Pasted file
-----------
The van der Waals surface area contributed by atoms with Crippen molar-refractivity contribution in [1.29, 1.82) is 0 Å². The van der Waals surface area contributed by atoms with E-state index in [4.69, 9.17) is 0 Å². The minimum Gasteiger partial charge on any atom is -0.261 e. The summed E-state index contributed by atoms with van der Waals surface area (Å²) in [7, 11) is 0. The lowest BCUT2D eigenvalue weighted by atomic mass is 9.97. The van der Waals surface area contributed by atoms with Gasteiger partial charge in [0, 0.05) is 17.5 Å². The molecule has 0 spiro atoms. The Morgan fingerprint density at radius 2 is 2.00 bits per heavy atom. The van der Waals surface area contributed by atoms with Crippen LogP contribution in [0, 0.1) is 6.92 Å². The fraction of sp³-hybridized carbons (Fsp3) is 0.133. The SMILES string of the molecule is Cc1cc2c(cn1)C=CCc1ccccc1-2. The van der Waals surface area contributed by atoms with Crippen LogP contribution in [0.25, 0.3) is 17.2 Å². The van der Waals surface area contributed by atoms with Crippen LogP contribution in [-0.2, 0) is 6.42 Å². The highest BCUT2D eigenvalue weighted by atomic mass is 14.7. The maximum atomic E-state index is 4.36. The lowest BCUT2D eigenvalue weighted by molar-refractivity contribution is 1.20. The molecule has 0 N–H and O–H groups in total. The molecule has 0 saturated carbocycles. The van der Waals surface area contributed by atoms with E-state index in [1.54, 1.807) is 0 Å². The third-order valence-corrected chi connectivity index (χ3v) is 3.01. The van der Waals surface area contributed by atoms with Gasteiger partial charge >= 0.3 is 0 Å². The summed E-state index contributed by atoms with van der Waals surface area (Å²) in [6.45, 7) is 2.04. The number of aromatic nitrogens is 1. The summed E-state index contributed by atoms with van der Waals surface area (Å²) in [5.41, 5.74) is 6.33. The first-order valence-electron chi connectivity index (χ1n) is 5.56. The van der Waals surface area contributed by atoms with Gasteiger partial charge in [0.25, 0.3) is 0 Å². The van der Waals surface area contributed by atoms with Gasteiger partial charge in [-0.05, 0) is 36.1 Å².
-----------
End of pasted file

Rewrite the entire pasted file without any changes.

The van der Waals surface area contributed by atoms with Crippen molar-refractivity contribution in [1.29, 1.82) is 0 Å². The van der Waals surface area contributed by atoms with E-state index in [4.69, 9.17) is 0 Å². The minimum Gasteiger partial charge on any atom is -0.261 e. The summed E-state index contributed by atoms with van der Waals surface area (Å²) in [7, 11) is 0. The lowest BCUT2D eigenvalue weighted by atomic mass is 9.97. The van der Waals surface area contributed by atoms with Gasteiger partial charge in [0, 0.05) is 17.5 Å². The molecule has 0 spiro atoms. The Morgan fingerprint density at radius 2 is 2.00 bits per heavy atom. The van der Waals surface area contributed by atoms with Crippen LogP contribution in [0, 0.1) is 6.92 Å². The fraction of sp³-hybridized carbons (Fsp3) is 0.133. The SMILES string of the molecule is Cc1cc2c(cn1)C=CCc1ccccc1-2. The van der Waals surface area contributed by atoms with Crippen LogP contribution in [0.25, 0.3) is 17.2 Å². The van der Waals surface area contributed by atoms with Crippen LogP contribution in [-0.2, 0) is 6.42 Å². The highest BCUT2D eigenvalue weighted by atomic mass is 14.7. The maximum atomic E-state index is 4.36. The lowest BCUT2D eigenvalue weighted by molar-refractivity contribution is 1.20. The molecule has 0 N–H and O–H groups in total. The molecule has 0 saturated carbocycles. The van der Waals surface area contributed by atoms with E-state index in [1.54, 1.807) is 0 Å². The third-order valence-corrected chi connectivity index (χ3v) is 3.01. The van der Waals surface area contributed by atoms with Gasteiger partial charge >= 0.3 is 0 Å². The summed E-state index contributed by atoms with van der Waals surface area (Å²) in [6.45, 7) is 2.04. The number of aromatic nitrogens is 1. The summed E-state index contributed by atoms with van der Waals surface area (Å²) in [5.41, 5.74) is 6.33. The first-order valence-electron chi connectivity index (χ1n) is 5.56. The van der Waals surface area contributed by atoms with Gasteiger partial charge in [0.25, 0.3) is 0 Å². The van der Waals surface area contributed by atoms with Gasteiger partial charge in [-0.05, 0) is 36.1 Å².